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Energy transformation



 

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The various forms of energy can be transformed into one another. Such as electricity can be turned into heat through something such as friction. Energy transformations is an important constituents of the application of the energy concept in various natural sciences including biology, chemistry, geology and cosmology. In physics and engineering, energy transformation is often termed as energy conversion, is any process of transforming one form of energy to another. Energy of fossil fuels, solar radiation, or nuclear fuels can be converted into other energy forms such as electrical, propulsive, or heating that are more useful to us. Often, machines are used to transform energy. The efficiency of a machine characterizes how well (how efficiently) it can produce a useful output (such as work for example) through such a conversion.

Energy may be transformed so that it may be used by other natural processes or machines, or else to provide some service to society (such as heat, light, or motion). For example, an internal combustion engine converts the potential chemical energy in gasoline and oxygen into the propulsive energy that moves a vehicle. A solar cell converts solar radiation into electrical energy that can then be used to light a bulb or power a computer. The generic name for a device which converts energy from one form to another is transducer.

Example: heat engines

The steam engine illustrates the energy conversion process. In a steam engine, burning coal heats water (the working fluid), which expands as a gas (steam) and moves a piston. The steam is then cooled in a radiator and once again brought near the hot coals in a cycle that keeps the steam engine moving. The steam engine uses the temperature difference between the hot coal and the radiator to move the piston. The operation of the steam engine is described from an energy perspective by the machine cycles of thermodynamics, from the fluid flow perspective by fluid mechanics, and from the heat flow perspective by the science of heat transfer.

In a steam turbine, steam is used to turn the blades of the turbine, which may then be used to turn a generator to produce electricity. This process also requires that the steam be cooled at some point in the process, because this cooling causes the pressure drop in one part of the system which causes the steam to move from one place to another, which causes the blades of the turbine to turn.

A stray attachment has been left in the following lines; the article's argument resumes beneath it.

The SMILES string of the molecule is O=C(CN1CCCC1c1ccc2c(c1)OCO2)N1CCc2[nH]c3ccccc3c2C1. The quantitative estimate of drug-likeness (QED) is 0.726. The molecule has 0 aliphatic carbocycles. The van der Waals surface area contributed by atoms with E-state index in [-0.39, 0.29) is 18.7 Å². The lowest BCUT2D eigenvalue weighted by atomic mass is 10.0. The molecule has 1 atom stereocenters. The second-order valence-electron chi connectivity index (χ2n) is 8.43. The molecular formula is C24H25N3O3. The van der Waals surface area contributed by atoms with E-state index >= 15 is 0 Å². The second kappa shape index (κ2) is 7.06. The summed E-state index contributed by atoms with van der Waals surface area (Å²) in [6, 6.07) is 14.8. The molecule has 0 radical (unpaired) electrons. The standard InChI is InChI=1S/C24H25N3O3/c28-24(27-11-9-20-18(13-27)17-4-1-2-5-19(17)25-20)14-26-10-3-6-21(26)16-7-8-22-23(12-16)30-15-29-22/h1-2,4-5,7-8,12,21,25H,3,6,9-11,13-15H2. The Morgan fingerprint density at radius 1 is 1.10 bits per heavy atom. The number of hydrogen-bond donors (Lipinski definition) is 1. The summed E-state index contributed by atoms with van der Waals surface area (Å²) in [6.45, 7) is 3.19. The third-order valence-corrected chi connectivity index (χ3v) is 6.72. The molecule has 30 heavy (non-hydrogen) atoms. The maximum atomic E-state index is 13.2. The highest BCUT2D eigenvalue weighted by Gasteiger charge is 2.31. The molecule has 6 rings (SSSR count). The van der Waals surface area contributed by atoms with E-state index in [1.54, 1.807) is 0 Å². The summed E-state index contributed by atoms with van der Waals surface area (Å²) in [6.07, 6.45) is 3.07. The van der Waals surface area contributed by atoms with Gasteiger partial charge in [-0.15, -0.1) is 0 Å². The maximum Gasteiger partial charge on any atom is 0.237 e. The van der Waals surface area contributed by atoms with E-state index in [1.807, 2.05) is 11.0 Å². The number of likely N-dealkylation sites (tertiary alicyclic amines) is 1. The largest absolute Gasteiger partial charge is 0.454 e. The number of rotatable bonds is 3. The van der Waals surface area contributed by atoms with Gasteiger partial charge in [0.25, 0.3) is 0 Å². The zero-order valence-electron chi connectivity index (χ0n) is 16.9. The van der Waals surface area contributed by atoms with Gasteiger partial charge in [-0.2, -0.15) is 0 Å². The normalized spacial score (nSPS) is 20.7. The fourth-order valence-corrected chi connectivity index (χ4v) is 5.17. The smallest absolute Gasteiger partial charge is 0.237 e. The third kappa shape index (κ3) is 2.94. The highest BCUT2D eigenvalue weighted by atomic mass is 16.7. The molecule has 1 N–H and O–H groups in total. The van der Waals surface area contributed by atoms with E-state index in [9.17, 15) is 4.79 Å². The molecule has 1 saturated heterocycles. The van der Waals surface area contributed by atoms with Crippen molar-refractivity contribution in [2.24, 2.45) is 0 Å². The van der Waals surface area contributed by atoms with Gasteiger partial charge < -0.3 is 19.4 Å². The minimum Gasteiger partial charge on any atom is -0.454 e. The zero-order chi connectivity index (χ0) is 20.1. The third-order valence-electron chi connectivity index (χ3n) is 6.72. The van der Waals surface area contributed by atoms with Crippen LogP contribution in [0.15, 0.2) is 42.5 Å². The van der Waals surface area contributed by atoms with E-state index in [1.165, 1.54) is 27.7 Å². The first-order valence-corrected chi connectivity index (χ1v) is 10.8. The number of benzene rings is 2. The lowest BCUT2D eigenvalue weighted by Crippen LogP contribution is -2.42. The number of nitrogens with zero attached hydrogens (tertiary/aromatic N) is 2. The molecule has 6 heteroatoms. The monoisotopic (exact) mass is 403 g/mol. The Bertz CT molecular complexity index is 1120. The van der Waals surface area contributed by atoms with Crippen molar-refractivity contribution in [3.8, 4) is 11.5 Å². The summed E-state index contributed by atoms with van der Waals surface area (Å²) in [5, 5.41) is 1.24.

In a nuclear power plant, atoms of fissionable material such as uranium and other radioactive substances are split into fast-moving ions, and these products produce intense heat after they strike and are stopped by the materials of the fuel rods and reactor cooling fluid. This heat is then used to generate steam from water, which in turn is used very conventionally in a steam turbine to produce electricity.

Conversion of one form of energy to another may be done with very high or even perfect efficiency, unless the energy begins in the form of heat. The conversion of heat into other forms of energy is never perfect, and (according to the second law of thermodynamics) must always be accompanied by an increase in entropy, which is usually (though not always) accomplished simply by the further dissipation of a fraction of the heat into a colder bodies, still remaining as heat.

There are a few processes in which heat is converted entirely into work or other forms of energy, and in these, the device actually grows colder as it operates. Examples are a container of gas expanding, or a concentration cell chemical cell which works by allowing a chemical to diffuse and decrease in concentration. Such processes, however, are never reversible, as they require that the gas remain in expansion (expanded into space) and the chemical remain diffused into space. In this way, entropy considerations of the second law of thermodynamics are fulfilled without having to retain a part of the heat to accomplish it. Such processes can never therefore be full engines because they cannot operate in a cycle to return to their former state. Fully reversible engines which return concentrations of matter to their initial states in the conversion of heat to other types of energy, must end by dumping a fraction of the heat into a cold reservoir. Some of the heat energy that powers a steam engine or turbine, for example, must therefore always be "lost" as unconverted heat, which must be dissipated at a lower temperature to fulfil entropy concerns, without being turned into any useful work.

Specific examples:

  • A human muscle's chemical energy converts to mechanical energy when moving. This can appear as kinetic energy when it appears as motion, or as potential energy when a weight is lifed against gravity or other force.
  • The sun's electromagnetic radiation energy transforms one set of chemicals to another, during a plants' photosynthesis.

Other energy conversion machines

There are many different machines that convert one energy form into another:

  • Fuel cells
  • Geothermal power
  • Heat engines, such as the internal combustion engine used in cars or the steam engine
  • Hydroelectric dams
  • kym clyde's engine
  • Nuclear reactor
  • dachan fusion
  • Ocean thermal power
  • Solar cells
  • Solar thermal
  • Thermophotovoltaics
  • Steam engine
  • Wave power
  • Windmills
  • Piezoelectrics

See also

Sustainable development Portal
Energy Portal
  • Energy development
  • Energy economics,
  • Energy storage,
  • Renewable energy
  • Exergy
  • Energy quality
  • Thermal science
 
This article is licensed under the GNU Free Documentation License. It uses material from the Wikipedia article "Energy_transformation". A list of authors is available in Wikipedia.
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